- April 1, 2019
- Posted by: Web Team
- Category: Uncategorized
Source: Barbara Case via Pixabay https://us04web.zoom.us/j/120163772
The aim of this article is to suggest that sometimes developing unique technology or capability is as important (and allows more sustainable innovation) as the opportunistic search for short term products targeting the crowd. This article is purposefully exaggerated to try and readdress that balance.
The influence of recent Silicon Valley startup memes has had some unexpected side effects. One of those side effects is the expectation that as an entrepreneur it’s a waste of time developing capability. You need to instead find a market opportunity and do whatever it takes (drink your food, hire interns, pay slave wages, raise the cost of rent in San Francisco etc) to seize that market.
My observation is that focusing on the the crowd as the only client, and ignoring any unique capability leads to the following things:
Figure 1: 💩 POOP Characteristics
It leads to 💩POOP!
As a result of these startup recipes there is a preponderance of 💩POOP based innovation.
What is 💩 POOP based innovation?
The correct term is 💩POOPER based innovation – but it’s commonly shortened to 💩POOP.
Products for One purpose and One Person without any diffERentiation.
How does 💩POOPing work?
We find an opportunity and we extract value from it, hopefully by exploiting someone, because in this model there is no profit without someone else’s loss.
Some examples are:
Some anti 💩POOP examples, where extreme capability is built are:
- Tesla – pretty much everything Elon Musk does is a good counter to 💩POOP. We need to clone Elon Musk a few hundred times.
In my view many proponents of Lean Startup follow this POOP model.
Why do people 💩POOP?
- It seems easy.
- There is often no punishment for short term wins and long term losses.
- There is no punishment for parasitic opportunism. You often have to break rules (good and bad) to win and 💩POOPERs will break those rules no matter who they hurt.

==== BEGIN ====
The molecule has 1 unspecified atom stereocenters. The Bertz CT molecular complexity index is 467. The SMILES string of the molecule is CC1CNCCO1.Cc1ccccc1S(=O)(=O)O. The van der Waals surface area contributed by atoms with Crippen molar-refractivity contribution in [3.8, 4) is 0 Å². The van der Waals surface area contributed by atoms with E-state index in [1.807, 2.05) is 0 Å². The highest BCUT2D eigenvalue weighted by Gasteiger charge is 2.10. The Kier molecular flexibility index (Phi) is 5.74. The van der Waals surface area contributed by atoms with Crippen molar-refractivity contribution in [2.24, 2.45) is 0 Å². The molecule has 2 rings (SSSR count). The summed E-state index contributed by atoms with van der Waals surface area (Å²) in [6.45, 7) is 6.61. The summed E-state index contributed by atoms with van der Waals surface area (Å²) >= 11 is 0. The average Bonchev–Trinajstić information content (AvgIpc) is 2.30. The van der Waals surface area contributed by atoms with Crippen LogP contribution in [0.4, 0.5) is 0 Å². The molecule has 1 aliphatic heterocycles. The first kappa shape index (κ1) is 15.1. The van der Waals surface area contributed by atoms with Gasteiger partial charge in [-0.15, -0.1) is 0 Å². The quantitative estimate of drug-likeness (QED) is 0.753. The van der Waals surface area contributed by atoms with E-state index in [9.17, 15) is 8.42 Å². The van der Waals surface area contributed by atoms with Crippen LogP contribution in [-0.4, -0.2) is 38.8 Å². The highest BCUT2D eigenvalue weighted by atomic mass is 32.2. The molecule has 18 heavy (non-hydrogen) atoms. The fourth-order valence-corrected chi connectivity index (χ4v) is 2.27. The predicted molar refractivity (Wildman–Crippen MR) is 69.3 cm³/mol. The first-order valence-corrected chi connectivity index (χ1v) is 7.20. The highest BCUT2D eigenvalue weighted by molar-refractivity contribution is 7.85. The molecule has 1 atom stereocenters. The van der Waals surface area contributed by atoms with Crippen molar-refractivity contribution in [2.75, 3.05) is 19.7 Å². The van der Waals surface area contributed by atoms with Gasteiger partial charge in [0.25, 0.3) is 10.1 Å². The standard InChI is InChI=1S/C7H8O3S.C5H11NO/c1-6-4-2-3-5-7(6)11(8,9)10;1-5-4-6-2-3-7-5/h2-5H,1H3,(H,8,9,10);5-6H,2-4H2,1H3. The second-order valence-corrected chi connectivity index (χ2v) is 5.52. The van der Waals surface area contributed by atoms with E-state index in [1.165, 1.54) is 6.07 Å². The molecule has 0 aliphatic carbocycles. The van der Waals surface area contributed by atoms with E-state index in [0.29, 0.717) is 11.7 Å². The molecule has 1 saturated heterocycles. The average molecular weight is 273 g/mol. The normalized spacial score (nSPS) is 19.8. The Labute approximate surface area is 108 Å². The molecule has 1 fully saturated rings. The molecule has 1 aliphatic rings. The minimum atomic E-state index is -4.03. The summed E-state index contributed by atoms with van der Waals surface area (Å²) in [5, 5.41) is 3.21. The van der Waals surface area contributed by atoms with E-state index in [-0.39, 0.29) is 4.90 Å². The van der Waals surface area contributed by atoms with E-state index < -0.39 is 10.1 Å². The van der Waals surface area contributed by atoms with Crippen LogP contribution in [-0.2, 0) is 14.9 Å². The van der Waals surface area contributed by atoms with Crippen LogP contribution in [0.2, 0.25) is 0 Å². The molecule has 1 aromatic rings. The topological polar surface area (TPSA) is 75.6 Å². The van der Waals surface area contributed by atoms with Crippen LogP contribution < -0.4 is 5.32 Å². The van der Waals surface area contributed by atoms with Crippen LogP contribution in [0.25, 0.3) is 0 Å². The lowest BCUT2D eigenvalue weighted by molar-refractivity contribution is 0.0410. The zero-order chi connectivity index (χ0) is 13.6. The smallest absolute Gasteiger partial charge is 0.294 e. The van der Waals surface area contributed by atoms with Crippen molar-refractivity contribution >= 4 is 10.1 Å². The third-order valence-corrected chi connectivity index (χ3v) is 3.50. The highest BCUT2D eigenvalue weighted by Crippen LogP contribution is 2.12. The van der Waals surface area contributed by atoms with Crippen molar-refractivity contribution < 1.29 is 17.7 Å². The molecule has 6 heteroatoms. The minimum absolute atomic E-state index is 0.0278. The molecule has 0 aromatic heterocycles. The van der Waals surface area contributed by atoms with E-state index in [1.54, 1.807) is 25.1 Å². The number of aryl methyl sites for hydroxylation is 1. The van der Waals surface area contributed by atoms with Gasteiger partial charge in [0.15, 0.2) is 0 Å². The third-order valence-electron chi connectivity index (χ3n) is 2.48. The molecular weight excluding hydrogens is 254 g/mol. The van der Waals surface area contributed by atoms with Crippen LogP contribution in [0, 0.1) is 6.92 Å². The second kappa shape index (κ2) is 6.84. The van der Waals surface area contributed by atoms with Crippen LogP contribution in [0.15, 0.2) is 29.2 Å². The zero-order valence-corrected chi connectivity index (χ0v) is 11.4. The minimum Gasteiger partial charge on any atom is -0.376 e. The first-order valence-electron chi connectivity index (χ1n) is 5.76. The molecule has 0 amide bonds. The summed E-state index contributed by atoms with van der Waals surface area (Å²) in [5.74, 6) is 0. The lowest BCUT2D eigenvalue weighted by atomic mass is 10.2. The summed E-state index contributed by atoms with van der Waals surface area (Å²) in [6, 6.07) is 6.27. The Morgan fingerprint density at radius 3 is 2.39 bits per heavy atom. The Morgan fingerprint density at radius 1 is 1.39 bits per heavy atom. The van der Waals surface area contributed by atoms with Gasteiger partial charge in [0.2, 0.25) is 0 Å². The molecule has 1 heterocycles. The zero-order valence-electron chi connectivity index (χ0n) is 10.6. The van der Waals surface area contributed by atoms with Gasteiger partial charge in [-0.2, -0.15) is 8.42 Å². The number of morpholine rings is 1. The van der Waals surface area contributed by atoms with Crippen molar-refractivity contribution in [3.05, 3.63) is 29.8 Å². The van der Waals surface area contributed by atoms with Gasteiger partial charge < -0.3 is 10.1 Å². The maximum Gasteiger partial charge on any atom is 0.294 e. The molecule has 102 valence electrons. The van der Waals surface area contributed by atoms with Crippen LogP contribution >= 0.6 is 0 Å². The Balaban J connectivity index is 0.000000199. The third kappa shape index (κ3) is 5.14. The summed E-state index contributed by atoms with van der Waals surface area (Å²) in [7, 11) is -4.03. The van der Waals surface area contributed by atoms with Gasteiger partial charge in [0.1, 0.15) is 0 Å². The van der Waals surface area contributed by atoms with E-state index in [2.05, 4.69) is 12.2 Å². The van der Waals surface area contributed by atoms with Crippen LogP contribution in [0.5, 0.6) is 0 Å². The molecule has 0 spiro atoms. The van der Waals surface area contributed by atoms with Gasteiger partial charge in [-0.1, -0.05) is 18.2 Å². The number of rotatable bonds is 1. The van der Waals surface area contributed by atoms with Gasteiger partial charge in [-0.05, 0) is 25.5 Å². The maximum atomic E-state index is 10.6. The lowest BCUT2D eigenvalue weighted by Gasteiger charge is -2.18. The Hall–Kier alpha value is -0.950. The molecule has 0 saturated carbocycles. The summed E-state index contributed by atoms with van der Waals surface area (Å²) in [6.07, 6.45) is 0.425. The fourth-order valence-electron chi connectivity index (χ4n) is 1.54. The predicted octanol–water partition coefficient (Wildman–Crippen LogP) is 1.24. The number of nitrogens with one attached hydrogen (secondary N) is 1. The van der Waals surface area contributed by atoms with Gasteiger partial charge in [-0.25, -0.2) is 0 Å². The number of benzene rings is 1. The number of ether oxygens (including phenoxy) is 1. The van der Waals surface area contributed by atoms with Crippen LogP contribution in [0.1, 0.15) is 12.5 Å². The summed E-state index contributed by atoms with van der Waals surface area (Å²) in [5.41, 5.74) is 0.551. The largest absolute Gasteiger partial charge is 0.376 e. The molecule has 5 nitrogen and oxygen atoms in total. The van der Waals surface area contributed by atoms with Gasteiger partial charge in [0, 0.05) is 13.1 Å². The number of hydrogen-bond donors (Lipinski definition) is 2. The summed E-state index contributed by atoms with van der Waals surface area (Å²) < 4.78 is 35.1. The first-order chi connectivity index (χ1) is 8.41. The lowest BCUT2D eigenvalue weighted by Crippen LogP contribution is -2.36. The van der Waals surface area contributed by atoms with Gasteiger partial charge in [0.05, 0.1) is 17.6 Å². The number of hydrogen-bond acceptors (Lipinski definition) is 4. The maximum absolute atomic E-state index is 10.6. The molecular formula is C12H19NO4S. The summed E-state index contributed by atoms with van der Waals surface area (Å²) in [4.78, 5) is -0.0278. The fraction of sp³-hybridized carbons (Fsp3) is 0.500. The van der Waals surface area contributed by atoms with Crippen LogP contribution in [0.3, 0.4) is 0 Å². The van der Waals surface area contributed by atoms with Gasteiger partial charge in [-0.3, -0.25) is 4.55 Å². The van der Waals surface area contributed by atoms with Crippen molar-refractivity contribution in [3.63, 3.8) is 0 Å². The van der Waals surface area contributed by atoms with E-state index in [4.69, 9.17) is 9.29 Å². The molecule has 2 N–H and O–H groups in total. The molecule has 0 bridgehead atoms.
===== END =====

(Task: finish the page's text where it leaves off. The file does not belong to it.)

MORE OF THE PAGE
- It’s expected by many inhabitants of the startup industry.
Why is it happening now?
Because it’s a common Silicon Valley startup model, and you can pretend that without investing in anything in capability that you will magically make money.
How does 💩POOP work?
As the startup model par excellence, it seems easy, because it doesn’t require much initial expertise, capability improvement, or invention. However, it rarely helps the community wellbeing, and often requires breaking the rules in order to differentiate.
Figure 2: 💩 POOP Lifecycle
What path should we instead take?
We need to move from “unethical 💩POOP” (for example uninsured employees and customers) up through the other types of 💩POOP (like “Gig 💩POOP” and “Trivial 💩 POOP” and “No one needs this 💩POOP”) to models which improve technology, grow capability and create pioneering expertise.
- We need to move from celebrating a quick extraction of value towards growth in capability and adaptability.
- We need to innovate more without 💩POOP.
In order to achieve that we need to do three things which will help us create and invent better stuff. Those three things are 1) Engaging with Technology, 2) Choosing Differentiation and 3) Creating Capability, explained below.